How do I protect my Xbox in dev mode? Can I publish my non-game app to Xbox One?
Now that Microsoft is further opening up the Xbox platform to developers, you might have questions about either bringing an existing UWP app to Xbox, or developing directly for the gaming console.
Microsoft’s recent live video training and Twitter chat answered some of those questions in a bid to attract more developers to the platform. If you missed it, the company has posted a detailed recap online with video clips and an FAQ.
Questions range from the detail-oriented—frame rate limits, whether there’s a screen capture API for UWP—to the strategic (whether to build for Xbox first or build a PC/mobile app and convert it).
Session videos focus on XAML and web apps, design best practices and publishing to the Windows Store.
Microsoft last month announced that devs who’ve built games and apps using the Windows 10 Anniversary Update SDK can publish them directly to the Xbox Store, opening up a marketing avenue that was previously unavailable to smaller, independent developers.
Developers who’ve built apps and games using the Windows 10 Anniversary Update SDK can now offer them in the Xbox Store. The change is part of a number of Dev Center updates announced Monday by Microsoft.
Games submitted to Xbox One will still be subject to concept approval. “This ensures games on Xbox deliver the experience our players expect,” reads a Microsoft blog post announcing the changes. The company encourages developers to join the ID@Xbox program before submitting games targeting the platform.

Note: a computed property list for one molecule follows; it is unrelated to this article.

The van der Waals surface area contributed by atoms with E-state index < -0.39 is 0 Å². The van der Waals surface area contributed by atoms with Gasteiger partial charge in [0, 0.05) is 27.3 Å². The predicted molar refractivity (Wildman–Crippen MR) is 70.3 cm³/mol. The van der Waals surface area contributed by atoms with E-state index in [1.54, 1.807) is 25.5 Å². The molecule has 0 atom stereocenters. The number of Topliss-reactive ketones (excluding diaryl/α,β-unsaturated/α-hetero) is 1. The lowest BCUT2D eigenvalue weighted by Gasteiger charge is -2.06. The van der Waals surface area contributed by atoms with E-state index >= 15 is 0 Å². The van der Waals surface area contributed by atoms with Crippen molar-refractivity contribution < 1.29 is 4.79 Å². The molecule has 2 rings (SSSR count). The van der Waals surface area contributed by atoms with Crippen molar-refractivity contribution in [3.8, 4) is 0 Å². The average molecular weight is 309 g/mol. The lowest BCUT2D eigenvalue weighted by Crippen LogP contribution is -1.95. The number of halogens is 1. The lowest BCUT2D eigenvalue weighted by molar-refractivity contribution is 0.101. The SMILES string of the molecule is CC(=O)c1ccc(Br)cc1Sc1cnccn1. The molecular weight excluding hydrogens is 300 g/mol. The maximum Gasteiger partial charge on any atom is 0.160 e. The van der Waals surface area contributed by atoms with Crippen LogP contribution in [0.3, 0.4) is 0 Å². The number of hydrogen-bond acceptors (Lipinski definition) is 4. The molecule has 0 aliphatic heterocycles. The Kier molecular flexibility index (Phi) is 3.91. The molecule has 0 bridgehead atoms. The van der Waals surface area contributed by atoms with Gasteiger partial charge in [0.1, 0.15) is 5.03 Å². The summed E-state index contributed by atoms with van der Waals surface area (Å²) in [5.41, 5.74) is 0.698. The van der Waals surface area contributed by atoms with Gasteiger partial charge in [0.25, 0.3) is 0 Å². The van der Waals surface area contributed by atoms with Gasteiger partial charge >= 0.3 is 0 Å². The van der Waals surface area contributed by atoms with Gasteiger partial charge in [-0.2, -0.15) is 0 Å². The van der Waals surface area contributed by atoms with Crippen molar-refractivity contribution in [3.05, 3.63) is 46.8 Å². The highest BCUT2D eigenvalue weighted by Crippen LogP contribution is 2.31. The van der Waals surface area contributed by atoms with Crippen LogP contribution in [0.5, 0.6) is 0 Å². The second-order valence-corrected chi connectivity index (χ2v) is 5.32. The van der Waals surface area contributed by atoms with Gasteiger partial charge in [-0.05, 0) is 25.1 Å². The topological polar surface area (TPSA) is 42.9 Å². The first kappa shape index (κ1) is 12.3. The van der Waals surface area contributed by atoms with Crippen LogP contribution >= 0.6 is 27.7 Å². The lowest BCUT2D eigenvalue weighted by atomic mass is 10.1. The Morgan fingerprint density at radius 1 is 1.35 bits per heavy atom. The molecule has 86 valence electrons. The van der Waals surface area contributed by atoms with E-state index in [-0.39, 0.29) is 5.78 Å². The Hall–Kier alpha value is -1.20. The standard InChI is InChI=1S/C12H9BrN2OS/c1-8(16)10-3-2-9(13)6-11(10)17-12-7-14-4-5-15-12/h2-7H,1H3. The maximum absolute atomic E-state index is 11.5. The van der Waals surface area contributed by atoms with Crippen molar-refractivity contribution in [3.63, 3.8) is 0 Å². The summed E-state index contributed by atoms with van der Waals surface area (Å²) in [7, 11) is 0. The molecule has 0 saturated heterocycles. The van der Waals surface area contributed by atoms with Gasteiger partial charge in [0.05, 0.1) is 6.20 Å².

The move opens the Xbox Store to smaller, independent developers who were previously excluded from marketing there, according to Windows Central.
In other new features, Dev Center now offers a gradual package rollout option for developers who want to test app updates with a small percentage of customers before bringing them to all devices. And package flighting–previously only available for PC and mobile apps–is now also available for apps and games targeting Xbox One. There’s also an option to configure your app to require an update before it will run.
New analytics options for Dev Center Insiders include custom notifications for specific customer segments, and real-time reporting. And those are just some of the changes in what looks like a fairly meaty update to the Dev Center.… Read more
Microsoft will host a virtual event on Tuesday, August 30 for developers interested in developing apps for Xbox One.